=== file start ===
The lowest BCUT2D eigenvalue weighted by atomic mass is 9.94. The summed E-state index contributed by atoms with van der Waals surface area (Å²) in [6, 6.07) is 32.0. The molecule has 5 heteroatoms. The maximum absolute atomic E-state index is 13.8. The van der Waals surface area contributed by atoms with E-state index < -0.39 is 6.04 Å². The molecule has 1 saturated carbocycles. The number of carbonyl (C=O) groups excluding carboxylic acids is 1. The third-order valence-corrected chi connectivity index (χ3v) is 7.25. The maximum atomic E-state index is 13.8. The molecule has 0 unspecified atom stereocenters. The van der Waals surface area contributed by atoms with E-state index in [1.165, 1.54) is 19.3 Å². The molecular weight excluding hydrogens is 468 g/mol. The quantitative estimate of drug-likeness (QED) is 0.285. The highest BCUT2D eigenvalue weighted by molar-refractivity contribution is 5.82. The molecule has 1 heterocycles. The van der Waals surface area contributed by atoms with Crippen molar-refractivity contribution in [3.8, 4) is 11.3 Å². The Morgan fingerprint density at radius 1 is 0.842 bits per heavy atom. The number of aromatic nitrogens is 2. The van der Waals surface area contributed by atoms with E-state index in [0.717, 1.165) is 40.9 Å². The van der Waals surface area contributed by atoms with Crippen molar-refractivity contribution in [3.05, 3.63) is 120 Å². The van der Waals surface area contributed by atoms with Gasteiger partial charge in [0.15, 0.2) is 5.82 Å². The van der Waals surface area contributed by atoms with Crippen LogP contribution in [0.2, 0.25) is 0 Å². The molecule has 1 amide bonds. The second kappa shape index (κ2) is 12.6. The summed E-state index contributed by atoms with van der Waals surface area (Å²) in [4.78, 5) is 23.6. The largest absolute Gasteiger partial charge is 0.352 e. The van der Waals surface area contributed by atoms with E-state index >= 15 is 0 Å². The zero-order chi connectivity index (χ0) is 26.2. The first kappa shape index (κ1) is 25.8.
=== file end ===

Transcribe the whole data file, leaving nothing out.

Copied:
The lowest BCUT2D eigenvalue weighted by atomic mass is 9.94. The summed E-state index contributed by atoms with van der Waals surface area (Å²) in [6, 6.07) is 32.0. The molecule has 5 heteroatoms. The maximum absolute atomic E-state index is 13.8. The van der Waals surface area contributed by atoms with E-state index < -0.39 is 6.04 Å². The molecule has 1 saturated carbocycles. The number of carbonyl (C=O) groups excluding carboxylic acids is 1. The third-order valence-corrected chi connectivity index (χ3v) is 7.25. The maximum atomic E-state index is 13.8. The molecule has 0 unspecified atom stereocenters. The van der Waals surface area contributed by atoms with E-state index in [1.165, 1.54) is 19.3 Å². The molecular weight excluding hydrogens is 468 g/mol. The quantitative estimate of drug-likeness (QED) is 0.285. The highest BCUT2D eigenvalue weighted by molar-refractivity contribution is 5.82. The molecule has 1 heterocycles. The van der Waals surface area contributed by atoms with Crippen molar-refractivity contribution in [3.8, 4) is 11.3 Å². The Morgan fingerprint density at radius 1 is 0.842 bits per heavy atom. The number of aromatic nitrogens is 2. The van der Waals surface area contributed by atoms with E-state index in [0.717, 1.165) is 40.9 Å². The van der Waals surface area contributed by atoms with Crippen molar-refractivity contribution in [3.05, 3.63) is 120 Å². The van der Waals surface area contributed by atoms with Gasteiger partial charge in [0.15, 0.2) is 5.82 Å². The van der Waals surface area contributed by atoms with Crippen LogP contribution in [0.2, 0.25) is 0 Å². The molecule has 1 amide bonds. The second kappa shape index (κ2) is 12.6. The summed E-state index contributed by atoms with van der Waals surface area (Å²) in [4.78, 5) is 23.6. The largest absolute Gasteiger partial charge is 0.352 e. The van der Waals surface area contributed by atoms with E-state index >= 15 is 0 Å². The zero-order chi connectivity index (χ0) is 26.2. The first kappa shape index (κ1) is 25.8.